Father’s Day: Fourth Largest Card-Sending Holiday in the U.S.

By Paige Wills in Why Choose Paper?

“Blessed indeed is the man who hears many gent...

Image by turtlemom4bacon via Flickr

            Approximately 94 million cards are exchanged annually in the United States for Father’s Day, making it the fourth largest card-sending holiday in the U.S. according to Hallmark’s corporate website.

            Here are some fun facts about Father’s Day cards from Hallmark’s corporate website.

  • Father’s Day is always the third Sunday in June.
  • Fifty percent of all Father’s Day cards are for dads. Around 15 percent are purchased for husbands and the rest are purchased from other categories including: sons, brothers, uncles, grandfathers and someone special.
  • The top two cards bought include: Dad from Daughter and cards from a family or group.
  • Humor cards account for 30 percent of Father’s Day sales.

           Here are some more fun facts from Hallmark’s corporate website about the history of Father’s Day.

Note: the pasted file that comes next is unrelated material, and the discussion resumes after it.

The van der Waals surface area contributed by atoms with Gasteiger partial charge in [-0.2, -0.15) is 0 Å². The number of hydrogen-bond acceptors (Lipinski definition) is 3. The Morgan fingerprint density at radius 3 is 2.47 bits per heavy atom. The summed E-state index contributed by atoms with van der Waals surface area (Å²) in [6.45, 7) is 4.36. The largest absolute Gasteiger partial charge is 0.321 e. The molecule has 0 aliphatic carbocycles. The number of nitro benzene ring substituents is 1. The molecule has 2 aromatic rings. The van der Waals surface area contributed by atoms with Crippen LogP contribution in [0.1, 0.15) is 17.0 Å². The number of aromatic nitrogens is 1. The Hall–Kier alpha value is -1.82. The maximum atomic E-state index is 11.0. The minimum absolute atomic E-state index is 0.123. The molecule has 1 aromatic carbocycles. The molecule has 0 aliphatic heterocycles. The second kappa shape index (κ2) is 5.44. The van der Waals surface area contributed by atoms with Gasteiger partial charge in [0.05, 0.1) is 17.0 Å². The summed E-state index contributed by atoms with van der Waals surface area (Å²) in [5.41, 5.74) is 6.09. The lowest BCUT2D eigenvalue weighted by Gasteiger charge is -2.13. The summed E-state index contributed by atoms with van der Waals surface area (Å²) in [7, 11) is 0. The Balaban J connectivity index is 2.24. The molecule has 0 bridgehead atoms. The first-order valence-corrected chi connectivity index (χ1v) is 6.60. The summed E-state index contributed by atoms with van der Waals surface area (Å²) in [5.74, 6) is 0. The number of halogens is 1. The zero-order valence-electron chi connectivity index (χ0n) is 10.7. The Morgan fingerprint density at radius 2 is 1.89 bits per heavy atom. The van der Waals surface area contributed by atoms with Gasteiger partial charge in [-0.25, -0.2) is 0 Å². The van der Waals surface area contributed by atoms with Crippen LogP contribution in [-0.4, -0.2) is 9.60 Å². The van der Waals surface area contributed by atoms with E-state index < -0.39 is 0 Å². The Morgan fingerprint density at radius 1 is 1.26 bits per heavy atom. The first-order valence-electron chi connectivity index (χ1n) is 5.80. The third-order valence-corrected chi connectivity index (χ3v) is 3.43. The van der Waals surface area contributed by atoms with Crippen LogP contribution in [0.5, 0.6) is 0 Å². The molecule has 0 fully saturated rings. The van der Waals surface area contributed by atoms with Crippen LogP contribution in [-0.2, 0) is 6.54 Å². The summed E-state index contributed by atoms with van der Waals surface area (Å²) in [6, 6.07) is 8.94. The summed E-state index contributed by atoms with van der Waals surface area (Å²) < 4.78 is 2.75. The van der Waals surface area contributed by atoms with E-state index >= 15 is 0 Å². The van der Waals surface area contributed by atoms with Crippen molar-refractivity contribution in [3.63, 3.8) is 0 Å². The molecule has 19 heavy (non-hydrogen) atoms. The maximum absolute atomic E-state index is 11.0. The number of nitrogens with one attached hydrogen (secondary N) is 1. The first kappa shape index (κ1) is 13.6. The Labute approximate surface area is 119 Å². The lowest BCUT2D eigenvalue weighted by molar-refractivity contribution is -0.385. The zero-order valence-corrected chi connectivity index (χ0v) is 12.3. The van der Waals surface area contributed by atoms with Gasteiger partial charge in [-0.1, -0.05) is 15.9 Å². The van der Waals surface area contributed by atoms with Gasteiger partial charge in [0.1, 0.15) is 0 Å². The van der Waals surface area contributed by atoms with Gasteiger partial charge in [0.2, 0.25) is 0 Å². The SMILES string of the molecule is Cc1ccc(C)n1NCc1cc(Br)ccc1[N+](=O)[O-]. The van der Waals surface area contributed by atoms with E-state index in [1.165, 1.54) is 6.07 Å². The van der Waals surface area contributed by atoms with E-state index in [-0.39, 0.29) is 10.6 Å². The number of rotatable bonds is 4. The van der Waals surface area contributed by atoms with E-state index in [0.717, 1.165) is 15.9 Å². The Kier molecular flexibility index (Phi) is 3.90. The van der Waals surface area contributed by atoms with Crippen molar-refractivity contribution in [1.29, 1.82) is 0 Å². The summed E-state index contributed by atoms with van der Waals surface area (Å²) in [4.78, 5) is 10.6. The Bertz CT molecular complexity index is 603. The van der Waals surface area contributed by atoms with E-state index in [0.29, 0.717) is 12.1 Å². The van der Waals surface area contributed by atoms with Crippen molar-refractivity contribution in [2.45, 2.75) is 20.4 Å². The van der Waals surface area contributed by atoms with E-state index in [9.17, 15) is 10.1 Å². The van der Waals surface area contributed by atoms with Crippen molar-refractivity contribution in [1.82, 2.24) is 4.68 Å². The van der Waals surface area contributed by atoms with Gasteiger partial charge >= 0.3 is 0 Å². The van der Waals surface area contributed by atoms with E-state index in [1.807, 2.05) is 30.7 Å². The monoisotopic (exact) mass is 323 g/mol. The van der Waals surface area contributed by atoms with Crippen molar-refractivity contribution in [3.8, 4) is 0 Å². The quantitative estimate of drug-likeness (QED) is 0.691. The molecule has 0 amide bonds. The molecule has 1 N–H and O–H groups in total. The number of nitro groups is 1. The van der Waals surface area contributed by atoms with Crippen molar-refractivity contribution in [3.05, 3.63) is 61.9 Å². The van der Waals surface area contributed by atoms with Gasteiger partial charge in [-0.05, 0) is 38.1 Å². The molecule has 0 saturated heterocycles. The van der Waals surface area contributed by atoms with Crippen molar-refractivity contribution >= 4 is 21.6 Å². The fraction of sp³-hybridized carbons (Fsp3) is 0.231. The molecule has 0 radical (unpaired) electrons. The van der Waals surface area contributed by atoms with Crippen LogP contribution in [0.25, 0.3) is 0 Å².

• The first known Father’s Day card was carved in clay nearly 4000 years ago by a Babylonian youth named Elmesu.
  • William Jackson Smart is the inspiration for Father’s day.
  • Smart’s daughter, Sonora Louise, got the idea for Father’s Day after listening to a sermon in church about Mother’s Day in 1909.
  • Sonora Louise encouraged her local churches to observe Father’s Day the following year in the month of June (her father’s birth month). Word spread to neighboring towns and cities.
  • Hallmark began creating Father’s Day cards in the early 1920s.
  • However, Father’s Day wasn’t nationally recognized until President Nixon signed a resolution in 1972 declaring Father’s Day the third Sunday in June.

          So this Father’s Day, give that special man in your life a card that says how much he means to you.

Enhanced by Zemanta

What are you waiting for? Jump in the comments and tell us what you think. Please note that we do moderate comments to ensure that the conversations here are civil and respectful of everyone involved. For more, see our full comment policy.

blog comments powered by Disqus